Review: On his last outing, Grecian producer George Kelly successfully joined forces with vocalist Andre Esput to showcase the soulful side of his output. Here, he's back in solo mode, returning to the Chopshop imprint he founded some years back. The Big McGhee doesn't take long to get into its' stride, starting as it does with a slamming, decidedly heavyweight house rework of Marlena Shaw's "Woman Of The Ghetto". Jimmy 'Bo' Horne rework "Spankbank" is similarly stomping, with Kelly expertly cutting up and rearranging the original's famous electric piano riffs over a bounding house groove. Finally, the title track delivers a tightened up, straightened out version of Francine McGee's infamously wild disco smasher "Feelin' Good".
Review: George Kelly's most recent appearance on his Our Records label was something of a slick, soulful treat, with vocalist Andre Esput lending his honeyed tonsils to a pair of luscious nu-boogie gems. "Uptempo Cruise" is an altogether different beast. The "Club Version" is warm, rich and melodious, with Kelly peppering a shuffling nu-disco groove with jammed-out Rhodes keys, dreamy chords and undulating, acid-style electronics. The Grecian DJ/producer completely flips the script on the "Acoustic Mix", retaining the Rhodes lines but replacing the electronic groove with fantastic, Bossa-influenced live drums. This replacement rhythm gives the track a breezy, summer-fresh feel that's wholly in keeping with Kelly's hazy keys.
Review: Chopshop's chief scalpel fiend, George Kelly, returns to action with another three-track assault of goodtime grooves. First up you'll find "Last Forever", a swinging chunk of sumptuous, string-drenched, saucer-eyed disco funk goodness that derives much of its instinctive sweetness from a hip-hop style breakbeat, fluttering dub effects and some particularly tasty horns. Kelly pushes up the tempo a little on "Satisfaction Express", a rework that benefits greatly from the producer's on-point rearrangement skills and subtle effects. It may not be that revolutionary by re-edit standards, but it's certainly very, very good. He completes a great package with the bouncy, Brass Construction style goodness of "The Brass Band".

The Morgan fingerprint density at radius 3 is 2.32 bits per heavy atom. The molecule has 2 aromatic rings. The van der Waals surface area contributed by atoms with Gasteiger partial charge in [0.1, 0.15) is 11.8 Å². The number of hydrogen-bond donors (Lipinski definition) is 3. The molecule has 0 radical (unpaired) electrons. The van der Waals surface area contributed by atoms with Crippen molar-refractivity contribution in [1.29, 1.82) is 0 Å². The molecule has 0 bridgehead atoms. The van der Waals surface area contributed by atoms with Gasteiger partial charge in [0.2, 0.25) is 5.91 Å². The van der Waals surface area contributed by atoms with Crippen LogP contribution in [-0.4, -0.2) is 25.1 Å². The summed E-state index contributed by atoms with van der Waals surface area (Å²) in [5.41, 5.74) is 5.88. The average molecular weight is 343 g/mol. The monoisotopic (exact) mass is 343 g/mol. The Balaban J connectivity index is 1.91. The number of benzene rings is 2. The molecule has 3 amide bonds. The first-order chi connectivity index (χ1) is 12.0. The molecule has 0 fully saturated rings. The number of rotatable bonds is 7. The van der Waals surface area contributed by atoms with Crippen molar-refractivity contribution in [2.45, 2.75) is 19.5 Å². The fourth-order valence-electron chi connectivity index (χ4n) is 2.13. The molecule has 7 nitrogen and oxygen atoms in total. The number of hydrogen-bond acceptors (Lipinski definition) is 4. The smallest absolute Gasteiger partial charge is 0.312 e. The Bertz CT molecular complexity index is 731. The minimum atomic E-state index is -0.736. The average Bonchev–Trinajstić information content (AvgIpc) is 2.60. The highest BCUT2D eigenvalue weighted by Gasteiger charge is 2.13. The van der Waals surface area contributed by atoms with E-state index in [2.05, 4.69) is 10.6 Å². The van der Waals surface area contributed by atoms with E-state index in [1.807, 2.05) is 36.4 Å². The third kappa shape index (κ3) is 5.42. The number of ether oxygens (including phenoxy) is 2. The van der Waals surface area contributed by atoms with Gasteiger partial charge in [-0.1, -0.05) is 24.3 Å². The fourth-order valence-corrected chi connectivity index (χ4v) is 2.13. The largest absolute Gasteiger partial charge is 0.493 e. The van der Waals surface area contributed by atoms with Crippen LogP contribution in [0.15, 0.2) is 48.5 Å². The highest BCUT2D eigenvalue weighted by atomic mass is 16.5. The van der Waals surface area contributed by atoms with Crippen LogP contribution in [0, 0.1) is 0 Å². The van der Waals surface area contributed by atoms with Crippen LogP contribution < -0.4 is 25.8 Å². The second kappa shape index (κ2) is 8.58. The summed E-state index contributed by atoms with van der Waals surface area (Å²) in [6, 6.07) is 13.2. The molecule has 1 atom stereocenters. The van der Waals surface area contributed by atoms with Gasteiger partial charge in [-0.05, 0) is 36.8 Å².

Review: Producer/Remixer/Label Owner George Kelly aka DJ Butcher is back on his adored Chopshop imprint again. Expect to hear anything from jazz, funk, hip hop and disco all the way to house, electro and big beat on this fine label. Here Kelly goes deep into sexy and groovy territory with his new EP "The Nudist Camp". The title track is a sunny and evocative disco jam that's perfect for Sunday open-air bliss: bring on the third (is that what we're up to?) Summer Of Love! Next up "Aquarian Dream" is a looped up funky house groover which is once again on the disco tip and at some points could almost pass for early noughties Hed Kandi or Defected: a compliment if there ever was one. Finally "Venga" is as lo-slung and slo-mo and you like it: perfect for drifting and getting stoned into the groove.